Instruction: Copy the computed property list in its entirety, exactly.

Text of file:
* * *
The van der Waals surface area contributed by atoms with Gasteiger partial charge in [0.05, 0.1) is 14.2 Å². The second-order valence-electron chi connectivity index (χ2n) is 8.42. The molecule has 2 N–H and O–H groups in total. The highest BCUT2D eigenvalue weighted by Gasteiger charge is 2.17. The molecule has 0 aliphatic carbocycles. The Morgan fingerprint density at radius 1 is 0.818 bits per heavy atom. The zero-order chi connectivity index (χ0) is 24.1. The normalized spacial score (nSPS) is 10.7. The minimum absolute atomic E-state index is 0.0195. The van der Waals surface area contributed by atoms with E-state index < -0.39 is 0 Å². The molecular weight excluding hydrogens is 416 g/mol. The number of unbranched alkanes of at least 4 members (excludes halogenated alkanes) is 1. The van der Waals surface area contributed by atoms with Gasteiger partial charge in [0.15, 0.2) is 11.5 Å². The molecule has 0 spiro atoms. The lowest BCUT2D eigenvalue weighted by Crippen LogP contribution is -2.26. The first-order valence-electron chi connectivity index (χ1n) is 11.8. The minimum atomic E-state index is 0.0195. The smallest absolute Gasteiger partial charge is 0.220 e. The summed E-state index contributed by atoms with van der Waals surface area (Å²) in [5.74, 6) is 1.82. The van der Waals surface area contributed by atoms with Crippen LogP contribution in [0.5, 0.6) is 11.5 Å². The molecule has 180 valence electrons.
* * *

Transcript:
The van der Waals surface area contributed by atoms with Gasteiger partial charge in [0.05, 0.1) is 14.2 Å². The second-order valence-electron chi connectivity index (χ2n) is 8.42. The molecule has 2 N–H and O–H groups in total. The highest BCUT2D eigenvalue weighted by Gasteiger charge is 2.17. The molecule has 0 aliphatic carbocycles. The Morgan fingerprint density at radius 1 is 0.818 bits per heavy atom. The zero-order chi connectivity index (χ0) is 24.1. The normalized spacial score (nSPS) is 10.7. The minimum absolute atomic E-state index is 0.0195. The van der Waals surface area contributed by atoms with E-state index < -0.39 is 0 Å². The molecular weight excluding hydrogens is 416 g/mol. The number of unbranched alkanes of at least 4 members (excludes halogenated alkanes) is 1. The van der Waals surface area contributed by atoms with Gasteiger partial charge in [0.15, 0.2) is 11.5 Å². The molecule has 0 spiro atoms. The lowest BCUT2D eigenvalue weighted by Crippen LogP contribution is -2.26. The first-order valence-electron chi connectivity index (χ1n) is 11.8. The minimum atomic E-state index is 0.0195. The smallest absolute Gasteiger partial charge is 0.220 e. The summed E-state index contributed by atoms with van der Waals surface area (Å²) in [5.74, 6) is 1.82. The van der Waals surface area contributed by atoms with Crippen LogP contribution in [0.5, 0.6) is 11.5 Å². The molecule has 180 valence electrons.